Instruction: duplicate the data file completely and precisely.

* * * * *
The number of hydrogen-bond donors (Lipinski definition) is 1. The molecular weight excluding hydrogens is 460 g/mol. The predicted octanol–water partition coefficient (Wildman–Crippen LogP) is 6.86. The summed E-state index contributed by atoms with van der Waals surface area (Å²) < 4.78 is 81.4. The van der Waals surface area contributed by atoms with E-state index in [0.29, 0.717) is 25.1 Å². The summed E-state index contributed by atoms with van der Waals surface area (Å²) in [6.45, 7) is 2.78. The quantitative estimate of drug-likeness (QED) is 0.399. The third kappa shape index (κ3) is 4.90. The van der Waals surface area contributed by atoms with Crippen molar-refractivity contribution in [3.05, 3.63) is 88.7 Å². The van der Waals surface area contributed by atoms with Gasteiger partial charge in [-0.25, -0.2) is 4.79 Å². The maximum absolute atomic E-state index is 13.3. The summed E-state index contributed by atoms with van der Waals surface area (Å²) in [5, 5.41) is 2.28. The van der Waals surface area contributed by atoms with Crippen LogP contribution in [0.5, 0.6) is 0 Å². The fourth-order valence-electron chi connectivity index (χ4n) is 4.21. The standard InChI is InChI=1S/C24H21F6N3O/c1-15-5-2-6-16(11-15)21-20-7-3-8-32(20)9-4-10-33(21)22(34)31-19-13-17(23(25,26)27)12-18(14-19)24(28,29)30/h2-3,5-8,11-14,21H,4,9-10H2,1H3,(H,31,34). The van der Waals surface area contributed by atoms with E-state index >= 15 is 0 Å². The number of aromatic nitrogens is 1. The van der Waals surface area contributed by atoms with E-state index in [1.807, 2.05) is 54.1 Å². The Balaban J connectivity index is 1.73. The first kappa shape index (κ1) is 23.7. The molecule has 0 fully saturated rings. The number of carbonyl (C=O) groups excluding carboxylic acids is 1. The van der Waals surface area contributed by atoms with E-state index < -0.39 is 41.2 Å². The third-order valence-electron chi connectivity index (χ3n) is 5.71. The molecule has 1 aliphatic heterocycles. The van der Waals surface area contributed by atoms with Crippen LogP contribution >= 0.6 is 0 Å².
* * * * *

The number of hydrogen-bond donors (Lipinski definition) is 1. The molecular weight excluding hydrogens is 460 g/mol. The predicted octanol–water partition coefficient (Wildman–Crippen LogP) is 6.86. The summed E-state index contributed by atoms with van der Waals surface area (Å²) < 4.78 is 81.4. The van der Waals surface area contributed by atoms with E-state index in [0.29, 0.717) is 25.1 Å². The summed E-state index contributed by atoms with van der Waals surface area (Å²) in [6.45, 7) is 2.78. The quantitative estimate of drug-likeness (QED) is 0.399. The third kappa shape index (κ3) is 4.90. The van der Waals surface area contributed by atoms with Crippen molar-refractivity contribution in [3.05, 3.63) is 88.7 Å². The van der Waals surface area contributed by atoms with Gasteiger partial charge in [-0.25, -0.2) is 4.79 Å². The maximum absolute atomic E-state index is 13.3. The summed E-state index contributed by atoms with van der Waals surface area (Å²) in [5, 5.41) is 2.28. The van der Waals surface area contributed by atoms with Crippen LogP contribution in [0.5, 0.6) is 0 Å². The fourth-order valence-electron chi connectivity index (χ4n) is 4.21. The standard InChI is InChI=1S/C24H21F6N3O/c1-15-5-2-6-16(11-15)21-20-7-3-8-32(20)9-4-10-33(21)22(34)31-19-13-17(23(25,26)27)12-18(14-19)24(28,29)30/h2-3,5-8,11-14,21H,4,9-10H2,1H3,(H,31,34). The van der Waals surface area contributed by atoms with E-state index >= 15 is 0 Å². The number of aromatic nitrogens is 1. The van der Waals surface area contributed by atoms with E-state index in [1.807, 2.05) is 54.1 Å². The Balaban J connectivity index is 1.73. The first kappa shape index (κ1) is 23.7. The molecule has 0 fully saturated rings. The number of carbonyl (C=O) groups excluding carboxylic acids is 1. The van der Waals surface area contributed by atoms with E-state index < -0.39 is 41.2 Å². The third-order valence-electron chi connectivity index (χ3n) is 5.71. The molecule has 1 aliphatic heterocycles. The van der Waals surface area contributed by atoms with Crippen LogP contribution >= 0.6 is 0 Å².